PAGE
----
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one fish, two fish, how many types of fish


val horn

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Earlier I asked for help in id of a couple pieces of what was identified as enchodus jaw.  This surprised me because it was seemed different to me, in that the teeth were thick and curved.  It makes me wonder if these multiple teeth, and jaw pieces are  enchodus or something else.  I would really appreciate it if you guys could look these over and  tell me what you see.  All have been photographed on simple notebook paper (ie each line has the exact same spacing-- distorted by my camera)

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To get good identification photos, you have to be really above them to avoid distortions.

 

Coco

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Well, I can say that all of those teeth and jaw pieces are definitely Enchodus. The pieces with a single long tooth sticking out of them are called dermopalatines, or just palatine bones. They're a segment of the jaw that comes from the very front of the mouth and isn't really attached to the rest of the jawbone, causing them to often fossilize by themselves as the fish's body becomes disjointed after its death. Your question about the shape of the teeth can be answered by identifying them as each belonging to a different species of Enchodus. I'm not sure where you found all of these, but if they're from Big Brook or another similar Late Cretaceous marine locale then the flatter, more curved teeth are probably from Enchodus gladiolus, while the more straight, cylindrical teeth are from Enchodus petrosus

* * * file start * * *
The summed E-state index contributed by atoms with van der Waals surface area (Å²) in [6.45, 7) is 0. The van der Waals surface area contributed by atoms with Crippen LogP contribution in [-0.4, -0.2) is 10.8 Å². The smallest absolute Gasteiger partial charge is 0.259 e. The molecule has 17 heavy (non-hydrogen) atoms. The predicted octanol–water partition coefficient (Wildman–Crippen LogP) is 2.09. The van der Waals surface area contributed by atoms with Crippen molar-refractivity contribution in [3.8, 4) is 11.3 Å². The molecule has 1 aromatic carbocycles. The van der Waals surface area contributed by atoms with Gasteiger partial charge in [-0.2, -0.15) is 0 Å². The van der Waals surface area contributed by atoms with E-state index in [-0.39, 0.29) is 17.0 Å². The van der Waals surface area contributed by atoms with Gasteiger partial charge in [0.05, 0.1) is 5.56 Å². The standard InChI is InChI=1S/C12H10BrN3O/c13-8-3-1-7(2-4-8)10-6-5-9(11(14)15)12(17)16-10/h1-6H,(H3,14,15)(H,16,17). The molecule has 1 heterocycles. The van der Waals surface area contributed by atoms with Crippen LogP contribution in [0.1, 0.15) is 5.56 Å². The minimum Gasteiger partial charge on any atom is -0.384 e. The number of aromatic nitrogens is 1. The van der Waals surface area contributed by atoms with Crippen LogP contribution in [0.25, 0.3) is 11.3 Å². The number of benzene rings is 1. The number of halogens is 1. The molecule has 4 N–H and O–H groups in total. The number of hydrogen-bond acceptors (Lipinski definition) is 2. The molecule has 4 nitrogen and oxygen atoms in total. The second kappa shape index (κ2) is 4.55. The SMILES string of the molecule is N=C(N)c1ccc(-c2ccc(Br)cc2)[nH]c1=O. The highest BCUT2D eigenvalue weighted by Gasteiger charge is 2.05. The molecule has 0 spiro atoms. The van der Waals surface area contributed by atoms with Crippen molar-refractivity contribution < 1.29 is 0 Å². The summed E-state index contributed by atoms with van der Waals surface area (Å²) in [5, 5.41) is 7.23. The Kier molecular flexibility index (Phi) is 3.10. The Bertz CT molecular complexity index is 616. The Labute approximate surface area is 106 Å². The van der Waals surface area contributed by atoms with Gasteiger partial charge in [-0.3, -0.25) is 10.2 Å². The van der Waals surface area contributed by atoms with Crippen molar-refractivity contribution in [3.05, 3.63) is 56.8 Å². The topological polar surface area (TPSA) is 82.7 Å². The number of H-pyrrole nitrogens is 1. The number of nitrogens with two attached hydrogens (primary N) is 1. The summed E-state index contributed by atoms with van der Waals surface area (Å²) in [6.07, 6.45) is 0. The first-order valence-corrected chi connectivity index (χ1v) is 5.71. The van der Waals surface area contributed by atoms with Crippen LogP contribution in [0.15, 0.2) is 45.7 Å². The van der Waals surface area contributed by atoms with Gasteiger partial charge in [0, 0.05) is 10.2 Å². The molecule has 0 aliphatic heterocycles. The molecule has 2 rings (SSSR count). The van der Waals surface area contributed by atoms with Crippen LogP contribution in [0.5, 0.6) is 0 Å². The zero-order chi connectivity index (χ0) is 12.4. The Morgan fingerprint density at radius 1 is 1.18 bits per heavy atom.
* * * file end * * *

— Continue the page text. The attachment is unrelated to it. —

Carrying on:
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Thank you.  These are all from a local site in Mayland, late cretaceous severn formation.    I really appreciate the information.    Can enchodus really be the principle fish in the location, or do you think that the obvious poor preservation is distorting what I am finding? 

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3 hours ago, 10313horn said:

Can enchodus really be the principle fish in the location, or do you think that the obvious poor preservation is distorting what I am finding? 

It's certainly possible that all the teeth you have are Enchodus since they're generally always incredibly common in Late Cretaceous marine deposits that preserve vertebrate fossils - at least, that's the case in the North Sulphur River here in Texas and Big Brook in New Jersey. However, I wouldn't totally rule out other fish species being present as well. Obviously the poor preservation does make it difficult, but fish teeth often look very similar, especially when fragmented. 

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I really appreciate the information, thank you.    I envy you if you have been able to collect at North Sulfur River often enough to know what is typical.

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